If you want to change the type of marker your created, for example, you use the ‘M’ key to create a marker but want it to be a Web Link marker instead of the default Comment marker, simply double click the marker in the timeline or the marker header in the Markers Panel to open the Marker Dialogue Box shown above and select the type of marker you want there. Any changes will be updated in both the timeline and the Markers Panel.
To add duration to a marker, you can either specify it in the dialogue box by typing a value or by clicking and dragging on the yellow text. You can also click and drag the ‘In’ or ‘Out’ point of the marker in the Markers Panel to set the marker duration.
Dragging an In or Out Point in the Markers Panel
To move a marker, just click on it in the timeline and drag it to the new location you want it to go to. To delete a marker simply use the Marker Menu at the top of the UI or (my preferred choice) right click on it and choose ‘Clear Current Marker’ from the list.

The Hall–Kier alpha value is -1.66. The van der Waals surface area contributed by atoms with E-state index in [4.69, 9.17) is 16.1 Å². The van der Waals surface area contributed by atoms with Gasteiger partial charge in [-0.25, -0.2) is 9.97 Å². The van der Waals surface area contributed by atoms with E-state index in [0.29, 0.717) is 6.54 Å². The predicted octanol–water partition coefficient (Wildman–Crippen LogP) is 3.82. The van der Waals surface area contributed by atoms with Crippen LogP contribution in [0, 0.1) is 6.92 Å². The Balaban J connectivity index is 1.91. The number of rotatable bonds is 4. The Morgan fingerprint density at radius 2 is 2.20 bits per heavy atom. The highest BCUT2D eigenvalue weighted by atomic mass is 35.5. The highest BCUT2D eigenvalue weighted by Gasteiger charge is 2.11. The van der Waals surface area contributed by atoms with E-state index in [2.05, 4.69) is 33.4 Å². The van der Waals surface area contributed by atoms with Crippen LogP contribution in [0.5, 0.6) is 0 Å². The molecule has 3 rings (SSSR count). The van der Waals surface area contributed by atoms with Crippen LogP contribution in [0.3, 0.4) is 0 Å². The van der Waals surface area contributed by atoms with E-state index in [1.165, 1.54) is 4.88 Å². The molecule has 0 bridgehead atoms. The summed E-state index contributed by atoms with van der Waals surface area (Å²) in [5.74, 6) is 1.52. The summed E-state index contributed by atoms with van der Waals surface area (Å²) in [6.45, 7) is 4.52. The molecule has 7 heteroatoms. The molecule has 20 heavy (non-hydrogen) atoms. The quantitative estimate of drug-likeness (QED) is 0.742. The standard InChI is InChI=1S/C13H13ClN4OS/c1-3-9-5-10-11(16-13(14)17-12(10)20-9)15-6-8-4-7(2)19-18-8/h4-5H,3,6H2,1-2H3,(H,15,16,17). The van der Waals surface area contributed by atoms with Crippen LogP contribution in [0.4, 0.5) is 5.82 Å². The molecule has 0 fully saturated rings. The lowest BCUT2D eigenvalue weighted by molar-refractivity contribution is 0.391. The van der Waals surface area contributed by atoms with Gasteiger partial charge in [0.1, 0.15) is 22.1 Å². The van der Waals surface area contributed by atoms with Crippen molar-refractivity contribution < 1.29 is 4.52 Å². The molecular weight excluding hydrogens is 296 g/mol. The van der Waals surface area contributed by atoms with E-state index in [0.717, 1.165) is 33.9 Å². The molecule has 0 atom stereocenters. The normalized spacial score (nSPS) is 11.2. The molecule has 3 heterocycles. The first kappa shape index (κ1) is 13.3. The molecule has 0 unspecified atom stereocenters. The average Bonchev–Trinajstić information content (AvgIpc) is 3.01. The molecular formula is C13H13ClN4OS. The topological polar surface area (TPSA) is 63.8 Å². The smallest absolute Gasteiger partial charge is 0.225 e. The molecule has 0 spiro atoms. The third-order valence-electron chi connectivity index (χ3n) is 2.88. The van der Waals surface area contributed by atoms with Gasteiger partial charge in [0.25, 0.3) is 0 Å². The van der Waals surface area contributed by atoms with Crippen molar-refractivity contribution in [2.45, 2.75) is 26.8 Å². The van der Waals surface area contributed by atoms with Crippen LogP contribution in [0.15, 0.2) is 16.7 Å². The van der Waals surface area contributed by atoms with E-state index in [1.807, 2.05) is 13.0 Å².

Clearing a Marker in the Timeline
Uses for Premiere Pro Markers
Want to make the most of markers in your Premiere Pro projects? Here’s a few uses to consider during your video editing:
- Setting Encore Chapter Markers that move into Encore with the timeline as ‘Chapter Markers’
- Identify where clips should come in on a timeline (often linked with audio)
- Identify where there are issues with clips that need to be addressed
- Make it simple to quickly find and navigate places in your timeline that aren’t edit points (for instance if the project is broken into multiple acts or sections)
- Quickly note where changes should be made while playing back a timeline (as tapping the ‘M’ key will add a blank comment marker without stopping playback)
- Add comments and communications between editors as to what has been done and what needs to be done
- Note client comments, adding them to the timeline for review
- Log progress when dealing with editing issues
- Add web links and Flash cue points if the output file type will support it
With the new Premiere Pro Markers Panel, we not only can we quickly navigate to the markers by SINGLE clicking the marker in the Panel, but we can also see and edit the comments on that marker without the opening up the marker dialogue box. This is a huge timesaver and makes for more efficient editing!
Do you use markers in an unconventional way?
Share your thoughts/advice in the comments below!